• RV “Strain— Just as LV “strain” is a sign of true LVH — seeing “strain” in right-sided leads (II,III,aVF or V1,V2,V3) strongly supports a diagnosis of RVH.
------------------------------------------
Schematic FIGURE-3: Example of RVH + RV “Strain
Most of the ECG criteria for RVH that we listed in Figure-2 are present in schematic Figure-3. Specifically — We see RAD; RAA; tall R in V1; and deep S waves in V5,V6.
  • Note also that there is "RV strain" (which is typically seen in inferior and/or anterior leadsboth of which are present here).
  • PEARL: Inferior and/or anterior ST-T wave changes as seen in Figure-3 will often not be due to ischemia — but rather to RVH or pulmonary embolus.
Figure-3: Schematic example of RVH + RV “strain”. This ECG picture with virtually all criteria from Figure-2 is uncommon in adults — and usually indicates marked RVH/end-stage COPD — and/or pulmonary hypertension. (Figure reproduced from ECG-2014-ePub).
------------------------------------------
Schematic FIGURE-4: Example of “Pulmonary” Disease
Pulmonary disease (such as COPD) may sometimes be suggested by ECG. Specifically — we look for the presence of at least 2 of the first 5 findings from Figure-2. This concept is well illustrated in schematic Figure-4. Low voltage is not seen — but 4 of the first 5 criteria from Figure-2 are seen! Note:
  • An indeterminate axis (negative QRS in leads I and aVF).
  • RAA (tall, peaked P wave in inferior leads).
  • rSr’ in lead V1.
  • Persistent S waves throughout the precordium.
Figure-4: Schematic ECG that strongly suggests “pulmonary” disease.  (Figure reproduced from ECG-2014-ePub).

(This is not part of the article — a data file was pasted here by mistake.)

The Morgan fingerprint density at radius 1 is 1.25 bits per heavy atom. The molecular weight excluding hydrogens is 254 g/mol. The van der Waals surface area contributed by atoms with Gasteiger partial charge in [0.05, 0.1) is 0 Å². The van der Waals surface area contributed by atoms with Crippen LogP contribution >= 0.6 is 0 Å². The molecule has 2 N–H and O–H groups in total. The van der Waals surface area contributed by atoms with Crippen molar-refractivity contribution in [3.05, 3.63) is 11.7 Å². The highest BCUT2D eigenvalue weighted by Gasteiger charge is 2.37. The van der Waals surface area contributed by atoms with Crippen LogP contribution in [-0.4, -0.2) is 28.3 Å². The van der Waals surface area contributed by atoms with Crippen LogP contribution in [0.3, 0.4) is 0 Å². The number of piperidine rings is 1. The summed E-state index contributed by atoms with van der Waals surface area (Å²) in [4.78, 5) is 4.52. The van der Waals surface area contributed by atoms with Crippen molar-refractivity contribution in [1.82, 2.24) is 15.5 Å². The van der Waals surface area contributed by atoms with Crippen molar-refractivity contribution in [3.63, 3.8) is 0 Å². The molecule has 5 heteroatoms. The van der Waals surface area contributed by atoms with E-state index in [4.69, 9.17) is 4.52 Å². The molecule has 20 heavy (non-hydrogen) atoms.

------------------------------------------
Return to FIGURE-1: Is there RVH?
Return to the ECG we originally presented in Figure-1. It should now be apparent that RVH is clearly present. Specifically — We see marked RAD; RAA; IRBBB (if not a taller-than-expected r’ in V1); and persistent deep S waves in V5,V6.
  • Awareness that the ECG of this patient shows RVH rather than LVH suggests cor pulmonale (if not pulmonary embolism) as the cause of acute dyspnea. Treatment is very different than it would be for left-sided heart failure.
-------------------------------------
- For more information  GO TO:
  • See also ECG Blog #73 — for review of LVH criteria -
  • See ECG Blog #75 — for review of RAA/LAA criteria - 
  • For review of the Causes of a Tall R in V1 — See ECG Blog #81 -
-------------------------------------

Saturday, October 5, 2013

ECG Interpretation Review #76 (Anterior Infarction – WPW – AP – Accessory Pathway - Localization)


Does the ECG in Figure-1 show evidence of anterior infarction or WPW?
  • IF your answer is WPW — Where is the AP (Accessory Pathway) likely to be?
  • Is AP localization on ECG clinically important?
Figure-1: 12-lead ECG. Is there evidence of prior anterior infarction? (Figure reproduced from ECG-2014-ePub). NOTE — Enlarge by clicking on Figures — Right-Click to open in a separate window (See text).
=========================================================
Interpretation of Figure-1:
     The ECG in Figure-1 shows sinus rhythm (upright P wave in lead II ) — but the PR interval is short. Closer inspection reveals initial slurring of the R wave upstroke consistent with delta waves in many leads (red arrows in Figure-2). The patient has WPW (Wolff-Parkinson-White). We highlight the following points:
  • All 3 of the features of WPW are present in Figure-2. These include: i) short PR interval; ii) QRS widening; and iii) delta waves.
  • Not all leads show delta waves. For example — there is no delta wave in lead aVL. It is not uncommon in patients with WPW for delta waves to only be seen in a few of the 12 leads. Furthermore, because conduction may be divided between impulses passing over the AP (Accessory Pathway) and the normal AV nodal pathway — the QRS will not always be as wide as it is in Figure-2.